Against Planning Bd advice, Town Bd seems set to go forward with Rosehill scoping
Tuesday, July 8, 2014
by Christine Yeres
Judging from last Tuesday’s Work Session, Town Board members seem inclined, as “lead agency,” to approve tonight the draft environmental scope—the laundry list of all environmental impacts to be considered—for the Rosehill application to construct 60 condos with a health club, tennis and a theatre at 773 Armonk Road. Neighbors of two-acre residential zoned property pointed out to Board members during the work session that the Planning Board had directly advised against proceeding with the application until the Master Plan review is completed.
See Planning Board to Town Board: Master Plan update should come before rezoning for Rosehill, NCNOW.org, 7/1/14.
It the Town Board decides tonight to adopt the scope—the list of all potential environmental impacts that must be addressed—the applicant will, Stephen Oder of Soder Realty, will proceed with studies and reports on the potential impacts and suggested mitigation measures. Together, these would make up the Draft EIS, or DEIS.
“When does the town bring in its own consultants?” asked a resident. “The applicant does its reports first,” the Town Board’s counsel, Nick Ward-Willis, explained, “after the Draft EIS is submitted—and at the applicant’s expense—” then “Sabrina [Charney-Hull, New Castle’s Town Planner] will make her recommendations on drainage, septic,” and any other areas in which she decides the Board needs further information.
“Can we hire our own environmental expert?” asked the resident.
“Residents can do that,” said Ward-Willis.
Then would come a public hearing on those studies in the Draft EIS, Ward-Willis continued. After the close of public hearings, the applicant would prepare a final Environmental Impact Statement, or FEIS, which the Town Board then accepts as the final document.
At that point, the Town Board can—but need not—hold public hearings on the Final EIS, then issue a “Findings” statement. If the “Findings” are positive—which means, said Ward-Willis, that the Board finds that the impacts of the proposal could be mitigated, then the Board would proceed with the change in the town’s zoning law to permit the project.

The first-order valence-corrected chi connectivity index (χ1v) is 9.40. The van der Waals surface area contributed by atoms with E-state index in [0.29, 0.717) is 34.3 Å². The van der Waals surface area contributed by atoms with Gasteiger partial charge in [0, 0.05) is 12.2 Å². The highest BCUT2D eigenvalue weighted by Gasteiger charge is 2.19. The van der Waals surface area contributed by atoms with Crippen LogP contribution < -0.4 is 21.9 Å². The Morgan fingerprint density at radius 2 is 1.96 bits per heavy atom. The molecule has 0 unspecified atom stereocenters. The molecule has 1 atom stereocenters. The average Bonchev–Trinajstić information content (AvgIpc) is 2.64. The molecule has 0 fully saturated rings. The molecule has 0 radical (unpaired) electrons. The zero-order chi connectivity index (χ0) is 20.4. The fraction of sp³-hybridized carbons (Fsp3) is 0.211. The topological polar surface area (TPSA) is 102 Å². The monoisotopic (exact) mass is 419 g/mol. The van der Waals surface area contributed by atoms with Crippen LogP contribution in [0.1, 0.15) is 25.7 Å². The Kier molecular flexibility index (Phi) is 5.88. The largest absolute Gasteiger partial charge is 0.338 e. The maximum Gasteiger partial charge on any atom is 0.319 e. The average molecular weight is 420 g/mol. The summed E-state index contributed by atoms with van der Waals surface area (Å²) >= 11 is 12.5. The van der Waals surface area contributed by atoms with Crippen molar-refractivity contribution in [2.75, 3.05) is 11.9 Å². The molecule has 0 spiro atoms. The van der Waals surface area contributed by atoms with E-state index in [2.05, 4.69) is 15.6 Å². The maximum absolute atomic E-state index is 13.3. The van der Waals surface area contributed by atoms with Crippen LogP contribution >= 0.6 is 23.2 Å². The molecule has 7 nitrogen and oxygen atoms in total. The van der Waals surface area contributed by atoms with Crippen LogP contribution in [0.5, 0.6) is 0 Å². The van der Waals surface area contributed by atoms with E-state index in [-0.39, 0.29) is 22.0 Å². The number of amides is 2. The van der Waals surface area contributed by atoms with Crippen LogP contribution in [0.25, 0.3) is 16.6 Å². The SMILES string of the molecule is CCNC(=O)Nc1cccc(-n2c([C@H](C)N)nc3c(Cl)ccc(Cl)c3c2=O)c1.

For the benefit of neighbors of the property attending the Work Session, TB member Elise Mottel estimated that it could be nine months before the applicant submits his draft. And another two months for the town to review it, before holding the public hearing on the Draft EIS.
Planning Board involvement
The Town Board is “lead agency,” so the Planning Board must review the Draft EIS and comment on the Final EIS, but won’t have any decision to make until the positive “Findings” statement is issued and the zoning is changed by the Town Board.
“So the Town Board is moving forward despite the Planning Board’s recommendation not to?” asked a resident. “Because the Planning Board says the application should not continue at this time.”
“The Town Board will consider what to do,” responded Ward-Willis.
“We’re not going to ignore our Planning Board,” said Mottel. “We will seriously review the Planning Board’s comments.”
So assuming positive Findings and the zoning change by the Town Board, at that point the Planning Board would receive the application for “site plan approval.”
“If the Town Board approves the proposal with positive Findings statement and approves the zoning,” asked Sharon Greene, “and it then goes to the Planning Board for site approval, what happens if the Planning Board doesn’t approve it?”
“Then the project is denied and the applicant files an Article 78 [challenging the Board’s decision] if he wants,” said Ward-Willis.
Since the zoning change by that point will have been made by the Town Board, the new “floating” zoning would remain in place, said Ward-Willis, and in theory could be applied to a property—but any other applicant or any applicant for any other property to which the zoning might “float” would have to go through its own application process.
All five Town Board members have now visited the property (the three new Board members had not until two weeks ago) and they promised to return in fall to view it again when the leaves are gone.
Related: Open Ltr-Community group responds to Greenstein interview on development at Armonk Road property, NCNOW.org, 4/11/14
Video of the TB Work Session of July 1, 2014
The Work Session begins with the Rosehill discussion; it runs for about 15 minutes